A few years ago, Wizards of the Coast released The Annotated Dragonlance Chronicles and The Annotated Dragonlance Legends. Now it’s not the first time they re-released both trilogies nor will it be the last time. But aside from compiling the novels into one book, giving it a hardcover treatment and a new cover art, they also added comments from the authors (which I liked) and from the publishing department (which I didn’t like because it was simply plugging the other books published but I imagine some people who’ll find value in this). It’s a step in the right direction but I similarly think more could have been done: Larry Elmore sketches, Kender recipes, or perhaps even D&D game stats. Now these elements aren’t new but part of other publications or products (Leaves from the Last Inn for example has recipes) or even part of the regular releases (My The Second Generation book for example has an actual musical score of The Song of Huma). Why not gather all those extra material and combine them into a special edition book, giving readers the equivalent of the special features of a DVD?

While that’s the case with Dragonlance, it gets more trickier with more mundane novels or even the classics. Annotations can only take you so far for example in a classic like Alice in Wonderland. And despite our advancements in medicine, we can’t resurrect the dead simply to have them write comments about their book (if we’re just going to resurrect dead authors, we might as well have them complete unfinished works like Kafka). But what about a book like Harry Potter? Is there anything additional that can be included that’ll give it additional value to fans and make them buy the books again for this bonus material?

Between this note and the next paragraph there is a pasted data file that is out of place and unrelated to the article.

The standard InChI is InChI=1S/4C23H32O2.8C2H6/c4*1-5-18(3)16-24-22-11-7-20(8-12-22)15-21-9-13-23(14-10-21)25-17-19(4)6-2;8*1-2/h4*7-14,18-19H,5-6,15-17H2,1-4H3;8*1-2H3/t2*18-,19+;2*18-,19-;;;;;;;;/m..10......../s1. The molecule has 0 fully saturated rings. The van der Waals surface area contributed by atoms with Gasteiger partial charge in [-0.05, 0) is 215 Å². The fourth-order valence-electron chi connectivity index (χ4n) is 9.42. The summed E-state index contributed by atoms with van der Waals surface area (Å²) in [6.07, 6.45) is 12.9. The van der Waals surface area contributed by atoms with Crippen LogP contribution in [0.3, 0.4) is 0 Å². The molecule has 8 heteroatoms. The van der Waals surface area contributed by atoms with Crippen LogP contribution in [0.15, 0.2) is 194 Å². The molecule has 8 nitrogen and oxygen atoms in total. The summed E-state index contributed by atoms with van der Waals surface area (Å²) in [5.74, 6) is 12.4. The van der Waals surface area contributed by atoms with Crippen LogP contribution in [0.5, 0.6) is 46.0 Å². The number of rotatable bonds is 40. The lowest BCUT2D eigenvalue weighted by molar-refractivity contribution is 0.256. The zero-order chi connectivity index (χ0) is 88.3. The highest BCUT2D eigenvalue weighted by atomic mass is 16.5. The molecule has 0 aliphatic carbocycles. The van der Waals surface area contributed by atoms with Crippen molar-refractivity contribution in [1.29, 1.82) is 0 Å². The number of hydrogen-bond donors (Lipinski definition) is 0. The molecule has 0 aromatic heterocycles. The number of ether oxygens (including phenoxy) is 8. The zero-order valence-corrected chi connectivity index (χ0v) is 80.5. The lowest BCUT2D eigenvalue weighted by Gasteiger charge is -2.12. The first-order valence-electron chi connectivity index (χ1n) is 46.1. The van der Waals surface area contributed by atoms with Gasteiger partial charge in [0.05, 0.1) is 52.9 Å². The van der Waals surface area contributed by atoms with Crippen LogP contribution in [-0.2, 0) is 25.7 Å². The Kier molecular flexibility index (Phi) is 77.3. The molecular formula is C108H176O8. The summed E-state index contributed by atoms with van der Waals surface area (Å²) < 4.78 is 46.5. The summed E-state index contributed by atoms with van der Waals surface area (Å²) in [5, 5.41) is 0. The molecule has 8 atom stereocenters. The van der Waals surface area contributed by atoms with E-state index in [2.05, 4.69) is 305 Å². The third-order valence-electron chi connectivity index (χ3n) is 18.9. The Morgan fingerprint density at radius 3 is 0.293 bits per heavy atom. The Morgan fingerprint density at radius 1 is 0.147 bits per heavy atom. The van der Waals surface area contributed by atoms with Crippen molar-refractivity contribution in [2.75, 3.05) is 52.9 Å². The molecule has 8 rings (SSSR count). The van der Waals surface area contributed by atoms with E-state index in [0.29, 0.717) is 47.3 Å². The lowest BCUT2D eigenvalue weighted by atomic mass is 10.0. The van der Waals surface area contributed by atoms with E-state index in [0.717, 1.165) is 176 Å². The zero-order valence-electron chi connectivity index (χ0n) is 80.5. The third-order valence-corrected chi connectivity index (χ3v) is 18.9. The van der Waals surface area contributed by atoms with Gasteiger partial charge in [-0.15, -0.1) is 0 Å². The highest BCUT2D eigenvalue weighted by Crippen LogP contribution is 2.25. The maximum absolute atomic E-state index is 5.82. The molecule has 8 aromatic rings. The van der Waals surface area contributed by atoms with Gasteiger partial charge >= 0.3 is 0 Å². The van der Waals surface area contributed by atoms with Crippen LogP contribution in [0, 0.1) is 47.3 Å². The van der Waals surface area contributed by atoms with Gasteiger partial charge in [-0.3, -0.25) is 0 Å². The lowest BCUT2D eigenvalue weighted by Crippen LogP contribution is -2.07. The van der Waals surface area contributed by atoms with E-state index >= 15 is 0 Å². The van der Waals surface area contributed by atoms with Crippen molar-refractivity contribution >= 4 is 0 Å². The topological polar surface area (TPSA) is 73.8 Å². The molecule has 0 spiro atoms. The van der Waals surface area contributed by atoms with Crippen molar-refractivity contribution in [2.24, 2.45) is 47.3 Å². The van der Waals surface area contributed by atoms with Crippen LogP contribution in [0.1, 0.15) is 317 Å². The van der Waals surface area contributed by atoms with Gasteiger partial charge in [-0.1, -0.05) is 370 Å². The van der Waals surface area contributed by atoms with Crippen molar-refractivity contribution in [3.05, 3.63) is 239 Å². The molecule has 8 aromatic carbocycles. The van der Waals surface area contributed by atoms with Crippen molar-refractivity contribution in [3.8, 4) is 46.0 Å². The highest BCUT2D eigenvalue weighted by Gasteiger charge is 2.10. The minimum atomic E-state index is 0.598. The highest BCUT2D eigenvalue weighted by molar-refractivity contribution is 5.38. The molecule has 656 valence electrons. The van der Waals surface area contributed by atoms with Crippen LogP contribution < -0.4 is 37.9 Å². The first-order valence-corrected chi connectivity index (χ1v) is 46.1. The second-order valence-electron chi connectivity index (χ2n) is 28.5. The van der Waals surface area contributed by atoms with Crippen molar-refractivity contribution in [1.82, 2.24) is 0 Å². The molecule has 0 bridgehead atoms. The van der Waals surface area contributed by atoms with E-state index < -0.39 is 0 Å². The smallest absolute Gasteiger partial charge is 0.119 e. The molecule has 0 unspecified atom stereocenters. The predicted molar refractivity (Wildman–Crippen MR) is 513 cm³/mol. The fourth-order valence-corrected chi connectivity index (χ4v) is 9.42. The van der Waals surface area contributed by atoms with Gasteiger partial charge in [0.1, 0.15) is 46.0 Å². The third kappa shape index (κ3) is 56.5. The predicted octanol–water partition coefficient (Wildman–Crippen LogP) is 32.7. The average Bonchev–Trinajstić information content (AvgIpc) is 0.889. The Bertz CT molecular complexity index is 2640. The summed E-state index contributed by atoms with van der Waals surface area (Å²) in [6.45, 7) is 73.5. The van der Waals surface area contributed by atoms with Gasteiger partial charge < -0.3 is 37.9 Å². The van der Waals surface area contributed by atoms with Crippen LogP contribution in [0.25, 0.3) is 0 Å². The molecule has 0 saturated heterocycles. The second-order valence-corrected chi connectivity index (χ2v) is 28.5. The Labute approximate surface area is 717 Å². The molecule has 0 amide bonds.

Perhaps if we move beyond the medium of print, we can provide consumers with some extra material beyond the actual text. Perhaps an audio CD is included that has the author or a skilled performer recite certain lines or scenes from the book. Another alternative especially when it comes to books that have been re-released several times is to have a CD full of images showing the various book covers over the years (or even the foreign covers). The product hasn’t been released yet but when it comes to D&D 4th Edition, it’s being touted that when you buy the book, there’s a code in it in which you can input at the website so you can download an electronic version of the book, which I find useful because eBooks usually allow you to search for certain words of phrases instead of poring through several pages just to find a specific quote.